The back matter includes a large diagram of bee parts and further information and resources.

Let's Fly a Plane!, Chris Ferrie. An eager but clueless red kangaroo wants to fly, so he goes to an aerospace engineer for advice. Kids following along get to learn about the four forces (lift, thrust, weight, drag! I remembered them, so it worked!) and how they work together to end up with a plane flying (one hopes). Not quite Kangaroo's original plan, but something that works!

I liked the backmatter, which includes good comprehension questions (probably why I remembered the forces) and some activities that demonstrate the principles covered in the book with paper airplanes and straw rockets. But I found the kangaroo an annoying and slightly condescending audience stand in. I think the book is from Australia; maybe it reads differently there. 

The Oldest Student: How Mary Walker Learned to Read, Rita Lorraine Hubbard. Wow. Born into slavery, then living through Jim Crow, Mary Walker never had the opportunity for school, although she treasured the Bible she received during Reconstruction. But she treasured the times her children would read to her. When her last child died she decided it was time to learn herself; she was over 100 at the time. It was a good call -- she had 20 years left to enjoy her new skill.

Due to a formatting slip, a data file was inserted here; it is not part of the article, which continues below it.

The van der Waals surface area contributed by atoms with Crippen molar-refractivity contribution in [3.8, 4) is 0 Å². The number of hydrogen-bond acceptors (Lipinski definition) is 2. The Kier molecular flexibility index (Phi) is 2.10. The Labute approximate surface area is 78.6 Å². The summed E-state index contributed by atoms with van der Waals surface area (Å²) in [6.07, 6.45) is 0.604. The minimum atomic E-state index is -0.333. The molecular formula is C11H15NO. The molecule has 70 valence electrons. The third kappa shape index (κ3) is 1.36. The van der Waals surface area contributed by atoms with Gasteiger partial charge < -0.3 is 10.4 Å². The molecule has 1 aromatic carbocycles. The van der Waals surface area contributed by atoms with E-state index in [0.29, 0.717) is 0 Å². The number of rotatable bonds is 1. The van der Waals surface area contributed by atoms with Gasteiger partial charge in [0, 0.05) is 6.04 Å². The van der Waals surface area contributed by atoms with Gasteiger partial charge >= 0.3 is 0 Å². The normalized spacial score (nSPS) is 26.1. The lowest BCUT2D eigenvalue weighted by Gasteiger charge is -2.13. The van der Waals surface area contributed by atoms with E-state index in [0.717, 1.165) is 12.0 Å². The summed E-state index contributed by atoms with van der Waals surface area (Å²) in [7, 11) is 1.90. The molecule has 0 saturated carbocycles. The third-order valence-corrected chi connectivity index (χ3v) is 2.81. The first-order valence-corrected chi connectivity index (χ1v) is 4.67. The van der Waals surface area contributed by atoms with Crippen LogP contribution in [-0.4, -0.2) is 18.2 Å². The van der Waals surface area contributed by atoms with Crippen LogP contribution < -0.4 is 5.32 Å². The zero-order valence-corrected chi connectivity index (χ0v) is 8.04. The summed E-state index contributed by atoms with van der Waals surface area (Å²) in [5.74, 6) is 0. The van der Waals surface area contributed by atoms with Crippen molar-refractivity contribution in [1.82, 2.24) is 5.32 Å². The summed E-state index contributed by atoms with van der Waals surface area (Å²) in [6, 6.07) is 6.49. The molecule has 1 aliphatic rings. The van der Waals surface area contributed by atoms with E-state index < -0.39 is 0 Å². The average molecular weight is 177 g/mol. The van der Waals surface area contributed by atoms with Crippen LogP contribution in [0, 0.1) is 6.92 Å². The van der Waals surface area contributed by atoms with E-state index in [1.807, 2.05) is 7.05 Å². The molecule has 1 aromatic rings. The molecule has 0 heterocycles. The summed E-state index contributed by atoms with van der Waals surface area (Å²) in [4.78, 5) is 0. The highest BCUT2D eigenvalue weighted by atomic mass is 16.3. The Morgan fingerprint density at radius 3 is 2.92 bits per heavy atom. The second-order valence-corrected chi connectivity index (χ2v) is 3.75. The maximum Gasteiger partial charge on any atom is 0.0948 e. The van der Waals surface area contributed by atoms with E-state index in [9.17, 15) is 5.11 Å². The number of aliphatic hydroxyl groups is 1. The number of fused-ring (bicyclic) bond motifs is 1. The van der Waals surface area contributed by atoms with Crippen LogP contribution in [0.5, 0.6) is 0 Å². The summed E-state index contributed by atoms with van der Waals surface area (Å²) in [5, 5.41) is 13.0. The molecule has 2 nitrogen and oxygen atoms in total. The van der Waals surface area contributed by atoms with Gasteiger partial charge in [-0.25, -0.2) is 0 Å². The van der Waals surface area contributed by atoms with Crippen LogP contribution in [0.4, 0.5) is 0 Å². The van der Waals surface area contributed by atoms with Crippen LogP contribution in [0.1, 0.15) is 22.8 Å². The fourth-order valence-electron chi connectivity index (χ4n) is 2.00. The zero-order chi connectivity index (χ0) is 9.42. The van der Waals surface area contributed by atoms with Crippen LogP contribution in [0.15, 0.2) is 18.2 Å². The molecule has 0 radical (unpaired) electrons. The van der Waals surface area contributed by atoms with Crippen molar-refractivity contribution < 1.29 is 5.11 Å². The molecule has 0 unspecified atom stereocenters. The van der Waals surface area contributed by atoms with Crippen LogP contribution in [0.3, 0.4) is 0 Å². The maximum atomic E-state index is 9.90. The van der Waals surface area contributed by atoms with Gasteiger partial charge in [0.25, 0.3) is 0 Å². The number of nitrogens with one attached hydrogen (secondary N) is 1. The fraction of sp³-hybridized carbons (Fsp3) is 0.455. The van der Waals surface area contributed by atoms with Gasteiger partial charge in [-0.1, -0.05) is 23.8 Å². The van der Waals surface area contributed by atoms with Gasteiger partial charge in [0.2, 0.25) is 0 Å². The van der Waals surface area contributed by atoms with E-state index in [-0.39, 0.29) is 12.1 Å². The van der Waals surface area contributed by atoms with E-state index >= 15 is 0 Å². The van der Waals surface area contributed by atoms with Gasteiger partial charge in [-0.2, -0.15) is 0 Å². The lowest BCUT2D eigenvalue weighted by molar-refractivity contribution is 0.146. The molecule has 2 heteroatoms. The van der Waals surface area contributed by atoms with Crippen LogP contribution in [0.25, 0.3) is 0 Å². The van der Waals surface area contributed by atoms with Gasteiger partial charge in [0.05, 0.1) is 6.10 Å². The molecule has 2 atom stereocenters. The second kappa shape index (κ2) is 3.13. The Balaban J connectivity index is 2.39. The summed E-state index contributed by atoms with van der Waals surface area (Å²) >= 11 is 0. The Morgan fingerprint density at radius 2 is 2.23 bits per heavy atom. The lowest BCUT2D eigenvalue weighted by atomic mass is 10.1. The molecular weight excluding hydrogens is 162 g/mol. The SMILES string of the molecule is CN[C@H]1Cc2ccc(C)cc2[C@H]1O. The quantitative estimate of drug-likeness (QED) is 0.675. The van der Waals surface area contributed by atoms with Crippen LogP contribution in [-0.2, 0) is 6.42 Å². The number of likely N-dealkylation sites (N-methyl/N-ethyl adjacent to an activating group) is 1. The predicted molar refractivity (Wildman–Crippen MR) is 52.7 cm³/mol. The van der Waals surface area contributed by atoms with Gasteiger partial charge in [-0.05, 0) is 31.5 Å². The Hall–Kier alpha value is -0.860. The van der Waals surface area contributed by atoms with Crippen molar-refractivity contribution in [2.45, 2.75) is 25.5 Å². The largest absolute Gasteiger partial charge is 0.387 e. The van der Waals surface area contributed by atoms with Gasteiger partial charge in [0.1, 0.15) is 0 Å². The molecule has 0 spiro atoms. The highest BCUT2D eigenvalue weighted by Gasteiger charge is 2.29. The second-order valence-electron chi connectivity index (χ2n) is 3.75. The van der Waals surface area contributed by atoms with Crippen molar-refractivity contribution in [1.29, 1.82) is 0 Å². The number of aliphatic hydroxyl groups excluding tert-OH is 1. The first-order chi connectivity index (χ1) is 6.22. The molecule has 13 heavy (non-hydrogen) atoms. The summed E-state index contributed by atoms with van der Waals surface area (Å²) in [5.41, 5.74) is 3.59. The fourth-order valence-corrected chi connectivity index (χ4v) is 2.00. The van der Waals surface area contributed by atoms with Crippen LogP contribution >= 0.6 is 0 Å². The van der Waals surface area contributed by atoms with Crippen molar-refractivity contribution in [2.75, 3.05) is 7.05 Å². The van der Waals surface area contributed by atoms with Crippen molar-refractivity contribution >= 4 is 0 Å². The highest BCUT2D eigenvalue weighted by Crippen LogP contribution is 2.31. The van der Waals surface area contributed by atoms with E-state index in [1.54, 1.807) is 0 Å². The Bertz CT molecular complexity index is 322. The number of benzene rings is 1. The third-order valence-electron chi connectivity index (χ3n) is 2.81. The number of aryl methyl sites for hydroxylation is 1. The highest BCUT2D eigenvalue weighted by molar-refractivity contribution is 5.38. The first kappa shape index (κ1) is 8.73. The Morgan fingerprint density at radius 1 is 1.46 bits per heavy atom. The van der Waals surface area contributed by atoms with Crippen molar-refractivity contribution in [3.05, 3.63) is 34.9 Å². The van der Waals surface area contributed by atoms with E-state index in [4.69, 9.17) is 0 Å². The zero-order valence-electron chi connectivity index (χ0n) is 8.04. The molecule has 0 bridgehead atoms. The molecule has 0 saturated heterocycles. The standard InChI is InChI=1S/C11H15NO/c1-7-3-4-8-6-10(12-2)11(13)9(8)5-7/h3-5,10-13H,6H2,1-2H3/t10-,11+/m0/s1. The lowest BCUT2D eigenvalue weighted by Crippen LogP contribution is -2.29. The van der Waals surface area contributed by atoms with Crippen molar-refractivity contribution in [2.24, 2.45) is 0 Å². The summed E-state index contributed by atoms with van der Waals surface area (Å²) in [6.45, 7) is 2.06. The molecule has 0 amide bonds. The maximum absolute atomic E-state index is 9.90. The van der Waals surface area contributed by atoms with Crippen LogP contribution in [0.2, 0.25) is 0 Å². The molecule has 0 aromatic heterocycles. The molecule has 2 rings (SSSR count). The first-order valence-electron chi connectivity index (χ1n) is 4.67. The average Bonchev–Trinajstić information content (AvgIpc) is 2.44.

The illustrations are appealing, and I liked the way squiggles on store fronts in early pages eventually turned into words after Walker learned to decipher them. They are collage-y in tone and fun to explore. But I have to admit I was distracted from the inspiring literacy story by the amazing age Walker reached. OK, she was the oldest student, but she also the oldest everything! It's hard to imagine that we overlapped; that I was born while a woman could tell me about her experiences in the Civil War, although she died before I would have paid attention.